Clementine & Kalamata Compote


Easy, delicious and a spectacular way to liven up leftover roast chicken. I definitely made this less “candied” than the recipe called for by cutting way back on the sugar. The result? A bright and savory relish to adorn just about anything — spoon it into yogurt, sprinkle it over roast duck or just eat it right out of the jar. Enjoy!

Candied Clementine and Kalamata Compote 

1 cup sugar (I used about 1/4 cup)

10 to to 12 clementines, cut into 1/4-inch-thick slices

2 TBSP orange liqueur

24 pitted kalamata olives, roughly chopped

Scatter half the amount of sugar you are using over the bottom of a slow cooker. Layer the clementine slices over the sugar, then scatter remaining sugar over the top. Cover the crock with a kitchen towel, cover with the lid and cook on high for 4 hours or until the clementines are soft and a syrup has formed at the bottom. Uncover and drizzle the liqueur over the top. Cool the compote and then gently mix in the chopped olives. Refrigerate and enjoy.

(recipe adapted from Art of the Slow Cooker by Andrew Schloss)


On The Menu



It’s Supper Club night and the theme is Cuban. I am bringing dessert and plan to make a Cuban coconut rum flan. I have no idea what the remainder of the menu entails, but I look forward to devouring what our friends choose to create.






  • Leftover night


  • Steaks with mushrooms sauteed in red wine and shallots: I am going to wing this as I go along. I will post my loosely followed recipe, assuming it’s worth posting.
  • Roasted tomatoes with Stilton and arugula: Yes, I know I just made this. It was that good. Plus, I have a love affair with blue cheese.


  • We are likely having leftovers again tonight. That, or omelets based on what’s left in my refrigerator. I already know that by the time we get to Thursday, I will be zonked. I have a very busy work week …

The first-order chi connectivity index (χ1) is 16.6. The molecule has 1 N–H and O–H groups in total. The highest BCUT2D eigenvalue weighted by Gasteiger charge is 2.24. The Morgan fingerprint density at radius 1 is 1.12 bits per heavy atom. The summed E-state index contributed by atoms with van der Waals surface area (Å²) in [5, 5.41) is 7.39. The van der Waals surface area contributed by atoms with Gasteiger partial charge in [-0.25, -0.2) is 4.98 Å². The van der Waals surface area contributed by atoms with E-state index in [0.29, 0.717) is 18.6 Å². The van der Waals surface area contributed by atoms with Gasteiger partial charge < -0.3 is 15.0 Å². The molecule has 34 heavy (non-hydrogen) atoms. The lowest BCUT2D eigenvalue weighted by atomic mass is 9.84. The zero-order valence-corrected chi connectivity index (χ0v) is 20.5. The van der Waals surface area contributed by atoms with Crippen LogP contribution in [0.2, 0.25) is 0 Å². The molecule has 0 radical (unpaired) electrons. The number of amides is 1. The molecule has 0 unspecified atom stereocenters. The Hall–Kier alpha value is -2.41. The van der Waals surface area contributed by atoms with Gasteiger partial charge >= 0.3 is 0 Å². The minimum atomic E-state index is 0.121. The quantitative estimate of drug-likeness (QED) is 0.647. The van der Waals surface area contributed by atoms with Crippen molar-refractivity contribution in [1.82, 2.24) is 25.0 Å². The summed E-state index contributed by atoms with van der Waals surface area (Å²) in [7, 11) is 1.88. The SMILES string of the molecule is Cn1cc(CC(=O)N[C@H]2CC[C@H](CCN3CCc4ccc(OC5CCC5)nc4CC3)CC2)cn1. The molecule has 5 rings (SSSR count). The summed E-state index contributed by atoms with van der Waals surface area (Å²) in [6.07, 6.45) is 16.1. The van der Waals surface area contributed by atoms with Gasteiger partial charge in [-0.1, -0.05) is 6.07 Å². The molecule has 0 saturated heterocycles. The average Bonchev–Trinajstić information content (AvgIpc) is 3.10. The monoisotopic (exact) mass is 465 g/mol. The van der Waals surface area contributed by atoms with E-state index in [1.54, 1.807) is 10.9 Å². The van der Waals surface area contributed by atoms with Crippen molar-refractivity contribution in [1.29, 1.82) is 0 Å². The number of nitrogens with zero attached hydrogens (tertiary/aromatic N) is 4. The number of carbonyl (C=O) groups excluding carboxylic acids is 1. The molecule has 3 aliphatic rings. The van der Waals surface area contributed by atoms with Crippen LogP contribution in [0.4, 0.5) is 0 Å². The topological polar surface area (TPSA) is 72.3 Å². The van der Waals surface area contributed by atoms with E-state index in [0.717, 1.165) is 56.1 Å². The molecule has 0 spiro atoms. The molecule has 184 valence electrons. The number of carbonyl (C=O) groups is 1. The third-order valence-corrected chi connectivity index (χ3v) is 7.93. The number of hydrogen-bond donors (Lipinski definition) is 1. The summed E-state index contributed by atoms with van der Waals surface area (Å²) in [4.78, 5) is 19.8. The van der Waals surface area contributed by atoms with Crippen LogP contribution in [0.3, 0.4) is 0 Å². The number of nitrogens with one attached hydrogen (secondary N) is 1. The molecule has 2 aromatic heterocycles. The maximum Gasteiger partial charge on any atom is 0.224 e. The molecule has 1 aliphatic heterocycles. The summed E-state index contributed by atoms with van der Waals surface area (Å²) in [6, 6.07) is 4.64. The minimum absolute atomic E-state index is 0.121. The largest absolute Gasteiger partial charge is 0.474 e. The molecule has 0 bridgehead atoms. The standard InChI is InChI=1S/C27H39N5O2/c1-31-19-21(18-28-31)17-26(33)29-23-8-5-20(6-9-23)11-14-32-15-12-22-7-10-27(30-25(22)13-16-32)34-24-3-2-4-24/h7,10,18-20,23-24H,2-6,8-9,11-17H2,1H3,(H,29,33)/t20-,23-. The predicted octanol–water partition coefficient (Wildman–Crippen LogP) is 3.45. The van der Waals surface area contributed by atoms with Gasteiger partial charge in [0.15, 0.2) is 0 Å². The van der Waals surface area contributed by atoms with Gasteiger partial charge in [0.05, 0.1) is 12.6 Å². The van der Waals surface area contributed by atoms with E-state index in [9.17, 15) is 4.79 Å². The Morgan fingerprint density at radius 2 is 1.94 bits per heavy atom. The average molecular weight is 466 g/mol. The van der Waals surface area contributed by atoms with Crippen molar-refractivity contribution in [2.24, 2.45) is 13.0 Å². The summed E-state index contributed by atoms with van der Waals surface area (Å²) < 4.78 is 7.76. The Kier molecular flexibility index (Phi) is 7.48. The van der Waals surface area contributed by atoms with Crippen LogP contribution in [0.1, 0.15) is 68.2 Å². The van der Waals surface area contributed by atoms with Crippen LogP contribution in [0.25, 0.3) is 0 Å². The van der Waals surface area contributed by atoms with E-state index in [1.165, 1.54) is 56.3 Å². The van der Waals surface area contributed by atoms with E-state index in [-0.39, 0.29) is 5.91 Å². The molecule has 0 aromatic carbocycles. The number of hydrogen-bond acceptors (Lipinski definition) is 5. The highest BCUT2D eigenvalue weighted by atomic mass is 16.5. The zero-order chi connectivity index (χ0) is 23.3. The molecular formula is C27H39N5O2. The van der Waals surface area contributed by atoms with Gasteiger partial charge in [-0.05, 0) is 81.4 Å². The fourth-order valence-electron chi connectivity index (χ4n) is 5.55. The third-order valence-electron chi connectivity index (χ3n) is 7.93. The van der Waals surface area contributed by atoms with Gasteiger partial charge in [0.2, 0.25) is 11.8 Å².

• Some kind of vegetable or big-ass salad

Ultimate Roast Chicken

This is, hands-down, the best roast chicken I have ever pulled out of my oven. I have tried so many different recipes and tricks and flips and rubs and butter bastes, etc., but this wins every category — taste, moist meat, crispy skin and EASE! Go get yourself a birdie and get brining.

Feta-Brined Roast Chicken

feta brined chicken

If you have feta cheese already swimming in brine (as I did), go ahead and use that brine rather than blend water and feta chunks. Just make sure you cover your remaining cheese with water afterward and don’t wait too long to finish it up.


Paris in Baltimore


Nothing quite beats an evening of good wine, good food and great friends — especially when there is a cozy fireplace involved and a lovely Parisian atmosphere. The four of us enormously enjoyed our meals at Petit Louis and, in fact, closed the house down. We plowed through our cheese course finale and then lingered over coffee, tea and one sinfully indulgent chocolate Pot de Creme. Four forks please!

Oh the delights of French bistro fare.


I started with my absolute favorite salad — frisee, lardons, poached egg and Roquefort. Salty, crispy, crunchy, creamy deliciousness in a bowl. My husband, who rarely orders what I do, followed suit. He recalls trying to steal (unsuccessfully) this salad from me the last time we dined at the restaurant. He is now wise. Our friends enjoyed a house-made country pate with a tiny crock of cornichons as well as a beet salad with fresh goat cheese.

Next up, steak tartare. Heaven in raw meat form.


It was steak tartare night and three of us took advantage. I am a huge fan of the stuff and have sampled it all over Baltimore, NYC, Washington D.C., California and even France, where it’s often served with a lovely raw egg yolk glistening on top. Although I have never had a bad steak tartare,  it can be somewhat unpleasant at times. The delicate flavors of raw beef can easily be crushed by overly pungent shallots or other oddball ingredients, such as smoked oysters or (unbelievably) fried falafel balls.

The preparation at Petit Louis, however, was classic and perfect. The beef was hand-chopped and seasoned mildly with delicate shallots, capers and just the right amount of Dijon mustard. It’s a light meal (well, it is if you ignore the enormous cone of hot, salty pommes frites) yet feels indulgent. I am looking forward to a return trip, and soon! Did ya get that, dear husband?

À bientôt!